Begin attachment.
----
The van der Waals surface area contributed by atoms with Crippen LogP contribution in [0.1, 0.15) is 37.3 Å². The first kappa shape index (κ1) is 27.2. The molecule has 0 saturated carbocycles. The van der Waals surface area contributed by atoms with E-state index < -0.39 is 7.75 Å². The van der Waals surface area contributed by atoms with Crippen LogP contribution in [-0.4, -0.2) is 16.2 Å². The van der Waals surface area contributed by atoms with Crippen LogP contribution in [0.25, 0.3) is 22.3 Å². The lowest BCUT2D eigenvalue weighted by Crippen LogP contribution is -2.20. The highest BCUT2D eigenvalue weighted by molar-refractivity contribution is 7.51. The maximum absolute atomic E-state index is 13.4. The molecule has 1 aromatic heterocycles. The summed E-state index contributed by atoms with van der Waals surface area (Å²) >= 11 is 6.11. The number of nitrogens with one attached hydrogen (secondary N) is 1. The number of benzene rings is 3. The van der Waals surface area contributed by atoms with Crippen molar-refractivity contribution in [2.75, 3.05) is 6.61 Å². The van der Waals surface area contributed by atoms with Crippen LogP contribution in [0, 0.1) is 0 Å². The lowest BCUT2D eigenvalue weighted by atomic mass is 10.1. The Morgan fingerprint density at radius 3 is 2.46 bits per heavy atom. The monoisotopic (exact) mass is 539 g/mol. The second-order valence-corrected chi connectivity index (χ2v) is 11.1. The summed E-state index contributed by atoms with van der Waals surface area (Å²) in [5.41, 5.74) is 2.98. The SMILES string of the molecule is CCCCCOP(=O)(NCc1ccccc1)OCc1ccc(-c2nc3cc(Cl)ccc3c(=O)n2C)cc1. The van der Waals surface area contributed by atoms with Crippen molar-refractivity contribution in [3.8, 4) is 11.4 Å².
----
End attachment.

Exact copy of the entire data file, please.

The van der Waals surface area contributed by atoms with Crippen LogP contribution in [0.1, 0.15) is 37.3 Å². The first kappa shape index (κ1) is 27.2. The molecule has 0 saturated carbocycles. The van der Waals surface area contributed by atoms with E-state index < -0.39 is 7.75 Å². The van der Waals surface area contributed by atoms with Crippen LogP contribution in [-0.4, -0.2) is 16.2 Å². The van der Waals surface area contributed by atoms with Crippen LogP contribution in [0.25, 0.3) is 22.3 Å². The lowest BCUT2D eigenvalue weighted by Crippen LogP contribution is -2.20. The highest BCUT2D eigenvalue weighted by molar-refractivity contribution is 7.51. The maximum absolute atomic E-state index is 13.4. The molecule has 1 aromatic heterocycles. The summed E-state index contributed by atoms with van der Waals surface area (Å²) >= 11 is 6.11. The number of nitrogens with one attached hydrogen (secondary N) is 1. The number of benzene rings is 3. The van der Waals surface area contributed by atoms with Crippen molar-refractivity contribution in [2.75, 3.05) is 6.61 Å². The van der Waals surface area contributed by atoms with Crippen LogP contribution in [0, 0.1) is 0 Å². The lowest BCUT2D eigenvalue weighted by atomic mass is 10.1. The Morgan fingerprint density at radius 3 is 2.46 bits per heavy atom. The monoisotopic (exact) mass is 539 g/mol. The second-order valence-corrected chi connectivity index (χ2v) is 11.1. The summed E-state index contributed by atoms with van der Waals surface area (Å²) in [5.41, 5.74) is 2.98. The SMILES string of the molecule is CCCCCOP(=O)(NCc1ccccc1)OCc1ccc(-c2nc3cc(Cl)ccc3c(=O)n2C)cc1. The van der Waals surface area contributed by atoms with Crippen molar-refractivity contribution in [3.8, 4) is 11.4 Å².